There are divorce alternatives!
What is Collaborative Divorce?
Fair, Private and Respectful
The Collaborative Divorce model was developed in the early 1990s by attorneys, mental health professionals and financial planning experts whose experience with traditional divorce led them to the conclusion that family law litigation is injurious to families and especially to children. These experienced family law professionals were certain they could develop a healthier way to help families through divorce. The Collaborative Divorce model has grown rapidly throughout the United States, Canada, Europe and elsewhere because it has proven to be a healthier, more humane way to avoid the negative results of the adversarial divorce process.
All of our member groups are committed to the Collaborative Process, an approach to solving problems by reaching mutually agreeable solutions. Clients and professionals work together, respectfully and in good faith, to gather the information needed to reach an agreement. The goal is a win/win situation for all participants.
Typically, clients and professionals meet together to plan for information gathering, make interim arrangements, and discuss issues. A team will be assembled based on the participants’ needs and can include attorneys, communications coaches and child specialists (both roles are filled by mental health specialists), financial experts, and other professionals as needed. Information gathered will be shared with the other clients and team members in order to clarify each participant’s interests and stimulate ideas for possible solutions. All communications made during the Collaborative Process will remain confidential and will not be used as evidence if the case later goes to court.
A settlement that meets the approval of all clients can then be fashioned. This method of handling conflict is designed to minimize hostility and allow the participants the possibility of a cordial relationship in the future.
No matter the type of legal concern where the Collaborative Process is applied, its guiding principles remain the same. All clients and Collaborative professionals agree at the outset that the case will be settled, not contested. If the case cannot be settled, the attorneys and other professionals must withdraw, and the attorneys will assist the participants in finding new attorneys to help them settle the case through the traditional court system. Even in these cases, some groundwork will have been laid for a more effective way of clients working together and resolving their differences in the future.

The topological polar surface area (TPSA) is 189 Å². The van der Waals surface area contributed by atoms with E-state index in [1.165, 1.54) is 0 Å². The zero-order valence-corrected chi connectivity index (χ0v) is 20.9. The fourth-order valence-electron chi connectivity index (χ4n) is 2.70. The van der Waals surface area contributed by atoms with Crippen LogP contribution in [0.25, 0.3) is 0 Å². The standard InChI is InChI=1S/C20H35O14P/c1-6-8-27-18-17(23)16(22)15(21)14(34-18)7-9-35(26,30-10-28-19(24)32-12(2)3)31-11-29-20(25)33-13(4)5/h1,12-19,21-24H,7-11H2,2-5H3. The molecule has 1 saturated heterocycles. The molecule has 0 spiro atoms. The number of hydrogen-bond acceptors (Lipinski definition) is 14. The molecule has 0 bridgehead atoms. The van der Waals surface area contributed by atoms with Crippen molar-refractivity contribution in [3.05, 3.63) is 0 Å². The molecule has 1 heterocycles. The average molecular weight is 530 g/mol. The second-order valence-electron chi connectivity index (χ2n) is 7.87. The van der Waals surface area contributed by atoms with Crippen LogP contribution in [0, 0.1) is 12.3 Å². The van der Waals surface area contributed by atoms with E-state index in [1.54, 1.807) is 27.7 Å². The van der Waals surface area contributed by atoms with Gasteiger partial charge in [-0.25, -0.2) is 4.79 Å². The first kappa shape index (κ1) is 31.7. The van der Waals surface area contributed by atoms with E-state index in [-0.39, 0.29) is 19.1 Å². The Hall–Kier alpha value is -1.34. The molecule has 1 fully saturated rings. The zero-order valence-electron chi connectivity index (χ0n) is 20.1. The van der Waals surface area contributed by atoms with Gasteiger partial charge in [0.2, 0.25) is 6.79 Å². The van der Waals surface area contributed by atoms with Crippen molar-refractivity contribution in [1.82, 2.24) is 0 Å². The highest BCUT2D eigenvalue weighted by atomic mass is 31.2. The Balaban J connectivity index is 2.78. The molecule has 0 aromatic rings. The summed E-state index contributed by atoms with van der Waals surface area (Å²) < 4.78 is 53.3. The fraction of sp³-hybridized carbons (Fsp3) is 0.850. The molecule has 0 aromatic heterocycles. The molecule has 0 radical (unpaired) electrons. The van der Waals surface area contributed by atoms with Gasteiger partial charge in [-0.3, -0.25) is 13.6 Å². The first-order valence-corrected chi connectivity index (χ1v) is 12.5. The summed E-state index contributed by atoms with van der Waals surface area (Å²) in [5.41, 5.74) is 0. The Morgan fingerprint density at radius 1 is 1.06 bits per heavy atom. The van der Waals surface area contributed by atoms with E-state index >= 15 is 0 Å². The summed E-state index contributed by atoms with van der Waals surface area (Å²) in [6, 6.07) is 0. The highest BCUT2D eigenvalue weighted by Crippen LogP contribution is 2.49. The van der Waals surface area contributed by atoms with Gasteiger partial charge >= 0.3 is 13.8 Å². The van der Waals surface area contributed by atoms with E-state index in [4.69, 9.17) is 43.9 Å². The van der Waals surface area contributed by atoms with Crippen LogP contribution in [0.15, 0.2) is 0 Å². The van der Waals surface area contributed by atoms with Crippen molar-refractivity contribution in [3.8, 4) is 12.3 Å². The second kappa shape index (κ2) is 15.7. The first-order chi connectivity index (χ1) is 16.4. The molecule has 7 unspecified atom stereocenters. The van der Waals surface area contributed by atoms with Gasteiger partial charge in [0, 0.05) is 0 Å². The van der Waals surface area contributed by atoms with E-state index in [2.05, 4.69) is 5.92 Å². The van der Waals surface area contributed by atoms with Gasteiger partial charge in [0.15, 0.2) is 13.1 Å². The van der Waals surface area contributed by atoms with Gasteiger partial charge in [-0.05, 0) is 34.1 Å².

How to Find A Collaborative Divorce Team
A team approach is crucial in collaborative divorce. Lawyers, financial specialists, mental health professionals, and child health specialists come together to support you and your family through the divorce proceedings.
Collaborative divorce professionals often suggest the professionals who will be appropriate for your specific situation. You will ultimately need to decide who will be on the team.
A collaborative divorce team is a gathering of professionals skilled in different areas of expertise. This works for the benefit of the client. When you have specialists in each area of work, you will get value for the money spent.
A collaborative team consists of:
- A collaborative divorce attorney (for each spouse)
- Financial specialist
- Mental health professionals
- Child health specialist
The financial specialist and child health specialist are neutral and don’t represent you or your spouse. These professionals provide their expertise so that the collaborative divorce process is completed in an informed and amicable manner.
The team members are engaged at the beginning of the collaborative process. They attend all joint meetings. The specialists may also meet the wife and husband separately or together at various times of the collaborative proceedings.
Collaborative Divorce Attorney